Sometimes the universe takes pity on genealogists and places a gift right in our laps. This is one of those times.
The Moses Williams project team took a short hiatus from the project to work on other parts of our respective family trees. This is an enormous and intensive project. Naturally, we’ll be taking breaks from it to catch our breath and clear our heads…and think of new ways to tackle the formidable research obstacles. So it was kind of nice landing a major find on the second day back on the project.
The message below is what led to the discovery we’ve just made today:
There was just enough information provided for me to decide to take a look. I thought I’d give it 15 or so minutes just to see what I could find. I know, I know, every genealogist says that…and 12 hours later, you find yourself still working through your research. Not this time.
In no time at all, I was able to trace Christopher’s life journey from Greenwood County, South Carolina (which was actually still part of Edgefield County when Christopher was born) to Ohio. Working backwards in Greenwood County, I had his parents and his siblings.
Christopher was the son of Frank Williams (1883 – ?) and Eula (maiden name unknown) of Kirksey, Greenwood, South Carolina. Frank Williams. in turn, was the son of John Williams (1847 – ?) and Amanda Susanna Ross, also of Kirksey, Greenwood, South Carolina
Now Frank has been in my tree for a long time. He caused me all manner of confusion. I had two Frank Williams born abt 1847 – one married to an Amanda Ross and one married to a Susannah Ross. I treated these two Franks as two different men, even though I strongly suspected they were one in the same person. It was the different given names for his wife or wives that threw me. After some further digging and searching through additional records, both Franks are indeed the same man. Now, whether Susannah Ross and Amanda Ross are the some woman, or sisters, I don’t know. For now, I’m treating them as one in the same person until more death certificates are found for their children.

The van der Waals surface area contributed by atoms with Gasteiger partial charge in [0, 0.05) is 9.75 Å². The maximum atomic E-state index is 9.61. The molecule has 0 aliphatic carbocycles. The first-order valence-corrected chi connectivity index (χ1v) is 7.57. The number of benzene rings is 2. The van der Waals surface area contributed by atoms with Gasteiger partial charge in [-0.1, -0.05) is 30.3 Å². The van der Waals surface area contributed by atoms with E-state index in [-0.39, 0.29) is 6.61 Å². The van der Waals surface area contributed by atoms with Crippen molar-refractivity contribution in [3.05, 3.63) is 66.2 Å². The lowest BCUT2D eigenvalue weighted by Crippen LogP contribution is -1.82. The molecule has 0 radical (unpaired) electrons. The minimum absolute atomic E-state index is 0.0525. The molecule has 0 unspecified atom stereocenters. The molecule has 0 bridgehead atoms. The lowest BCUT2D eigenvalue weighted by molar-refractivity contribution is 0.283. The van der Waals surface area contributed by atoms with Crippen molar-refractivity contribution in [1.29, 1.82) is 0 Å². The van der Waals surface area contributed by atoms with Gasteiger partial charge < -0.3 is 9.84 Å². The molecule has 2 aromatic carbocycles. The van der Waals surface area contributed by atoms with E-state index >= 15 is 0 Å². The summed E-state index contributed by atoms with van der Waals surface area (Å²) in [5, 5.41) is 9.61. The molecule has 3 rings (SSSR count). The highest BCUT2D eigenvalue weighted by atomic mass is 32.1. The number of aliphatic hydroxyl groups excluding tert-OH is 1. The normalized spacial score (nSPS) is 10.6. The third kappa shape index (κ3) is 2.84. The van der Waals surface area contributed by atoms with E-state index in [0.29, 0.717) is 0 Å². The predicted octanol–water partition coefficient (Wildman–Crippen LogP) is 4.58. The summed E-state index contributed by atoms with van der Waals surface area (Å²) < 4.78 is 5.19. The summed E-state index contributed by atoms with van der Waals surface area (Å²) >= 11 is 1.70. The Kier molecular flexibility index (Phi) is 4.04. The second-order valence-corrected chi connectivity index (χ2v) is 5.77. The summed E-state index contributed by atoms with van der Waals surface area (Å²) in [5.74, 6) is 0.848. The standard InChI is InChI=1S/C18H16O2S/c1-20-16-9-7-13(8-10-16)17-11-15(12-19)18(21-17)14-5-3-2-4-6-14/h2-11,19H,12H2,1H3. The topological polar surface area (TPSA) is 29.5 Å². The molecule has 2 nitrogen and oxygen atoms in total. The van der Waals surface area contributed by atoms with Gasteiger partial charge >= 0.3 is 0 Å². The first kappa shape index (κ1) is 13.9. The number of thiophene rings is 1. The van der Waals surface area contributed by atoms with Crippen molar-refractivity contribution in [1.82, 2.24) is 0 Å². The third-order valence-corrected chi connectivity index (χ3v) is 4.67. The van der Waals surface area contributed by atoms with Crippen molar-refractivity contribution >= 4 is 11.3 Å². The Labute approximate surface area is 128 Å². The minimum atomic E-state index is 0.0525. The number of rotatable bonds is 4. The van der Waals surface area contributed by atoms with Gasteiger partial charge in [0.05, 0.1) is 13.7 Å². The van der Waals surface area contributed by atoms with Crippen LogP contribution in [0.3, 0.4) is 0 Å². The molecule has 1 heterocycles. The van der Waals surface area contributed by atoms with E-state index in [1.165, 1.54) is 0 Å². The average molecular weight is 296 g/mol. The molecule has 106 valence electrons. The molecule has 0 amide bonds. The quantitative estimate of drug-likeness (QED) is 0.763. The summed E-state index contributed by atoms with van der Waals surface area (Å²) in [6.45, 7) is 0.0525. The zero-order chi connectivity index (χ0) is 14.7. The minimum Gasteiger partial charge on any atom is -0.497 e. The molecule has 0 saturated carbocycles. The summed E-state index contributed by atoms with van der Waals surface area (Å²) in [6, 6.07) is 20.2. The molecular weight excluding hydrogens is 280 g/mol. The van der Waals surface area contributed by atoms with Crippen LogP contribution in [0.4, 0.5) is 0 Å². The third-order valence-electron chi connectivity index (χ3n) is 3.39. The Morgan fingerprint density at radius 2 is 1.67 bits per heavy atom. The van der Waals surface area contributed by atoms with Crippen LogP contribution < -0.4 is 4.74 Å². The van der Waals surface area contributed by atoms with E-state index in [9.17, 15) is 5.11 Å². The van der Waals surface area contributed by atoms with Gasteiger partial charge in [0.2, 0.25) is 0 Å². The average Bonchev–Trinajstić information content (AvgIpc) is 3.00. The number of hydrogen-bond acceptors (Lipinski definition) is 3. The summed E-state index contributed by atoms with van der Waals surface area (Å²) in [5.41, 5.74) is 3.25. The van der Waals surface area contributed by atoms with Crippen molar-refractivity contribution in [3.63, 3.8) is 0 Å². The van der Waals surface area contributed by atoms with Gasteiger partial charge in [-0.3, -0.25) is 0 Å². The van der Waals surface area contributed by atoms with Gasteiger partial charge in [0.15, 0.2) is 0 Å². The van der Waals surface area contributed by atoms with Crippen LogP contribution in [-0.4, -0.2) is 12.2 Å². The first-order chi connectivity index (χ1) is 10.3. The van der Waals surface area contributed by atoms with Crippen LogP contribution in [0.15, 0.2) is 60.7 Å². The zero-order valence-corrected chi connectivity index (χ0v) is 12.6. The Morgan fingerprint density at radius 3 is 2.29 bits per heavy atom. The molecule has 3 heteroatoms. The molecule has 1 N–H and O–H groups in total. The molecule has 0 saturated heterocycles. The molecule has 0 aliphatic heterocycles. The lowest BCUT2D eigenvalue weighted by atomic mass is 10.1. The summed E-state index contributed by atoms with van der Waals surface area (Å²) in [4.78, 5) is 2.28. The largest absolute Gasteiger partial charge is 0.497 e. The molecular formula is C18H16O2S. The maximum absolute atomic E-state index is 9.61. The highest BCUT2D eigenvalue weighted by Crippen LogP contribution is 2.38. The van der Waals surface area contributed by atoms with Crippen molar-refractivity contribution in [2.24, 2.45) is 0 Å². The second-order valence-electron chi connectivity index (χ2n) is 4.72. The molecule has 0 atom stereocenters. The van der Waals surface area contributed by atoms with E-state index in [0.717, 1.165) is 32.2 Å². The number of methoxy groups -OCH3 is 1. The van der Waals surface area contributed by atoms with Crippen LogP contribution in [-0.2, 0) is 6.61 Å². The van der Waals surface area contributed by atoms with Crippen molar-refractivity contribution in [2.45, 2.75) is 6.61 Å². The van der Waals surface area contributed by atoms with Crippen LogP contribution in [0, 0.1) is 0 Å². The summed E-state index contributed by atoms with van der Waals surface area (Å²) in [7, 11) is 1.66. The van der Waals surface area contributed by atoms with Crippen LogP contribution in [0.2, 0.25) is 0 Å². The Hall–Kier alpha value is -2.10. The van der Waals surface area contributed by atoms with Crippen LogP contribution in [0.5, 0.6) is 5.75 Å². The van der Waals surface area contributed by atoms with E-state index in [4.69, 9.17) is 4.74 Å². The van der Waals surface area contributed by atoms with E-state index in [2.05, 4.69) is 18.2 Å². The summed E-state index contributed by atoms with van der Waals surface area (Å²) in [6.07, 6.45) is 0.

Frank’s mother was Lucretia “Creasy” Williams (abt 1820 – ?). And then I truly hit a nugget of gold. I found her in the 1880 Census with her mother, Mariah Stallworth. Lucretia, it turns out, was born and lived in apart of Edgefield that become Greenwood County when the district boundaries changed.
To see that name Stallworth was simply everything. It gives us a specific name to search on for additional children. We can also begin to identify the family who enslaved her, and trace her life through various slave deeds and probate records.
Taking a look at where Mariah and Lucretia were living in 1880, I immediately knew who Lucretia’s father was. We knew the name of his second wife already, which was Mariah (maiden name unknown). 10 minutes later and everything came together. The Mariah Stallworth who was Lucretia’s mother was one in the same as the Mariah who was Moses’s wife.
Here was another of Moses Williams’ missing 40 daughters.
There’s still a basic mystery with Lucretia. Who was the father of her mulatto son, John Williams?
To-date, the team has found 8 of Moses Williams 45 enslaved children:
- Ellick/Aleck Williams, born abt. 1780, and living in Laurens County by 1870;
- An unknown daughter, born in Edgefield County around 1790, who had at least one child by an unknown McKie. that child was Moses McKie, Sr, born abt 1825 in Edgefield County. He is living in the midst of his extended Williams family in Edgefield in the 1870 Census;
- Moses Williams, Jr, born abt. 1791 in Edgefield, and died in the 1880s in Barnwell County;
- Violet Williams, born abt. 1809 in Edgefield County. She was the wife of Peter Peterson of Edgefield County (my 4x great grandparents);
- Lewis Williams, born abt. 1815 in Edgefield County. Presumed to have died in Edgefield County before 1880;
- Henry Williams, born abt. 1818 in Edgefield County. Presumed to have died in Edgefield or Greenwood Counties by 1880;
- Elizabeth Williams, born abt. 1840 in Edgefield County, and living in Barnwell County by 1880; and
- Lucretia Williams, born abt. 1820 and living in Greenwood County by 1880.
At present, we’re missing 1 son and 33 daughters – as well as the name of his first wife, who was the mother of 21 of his 45 children.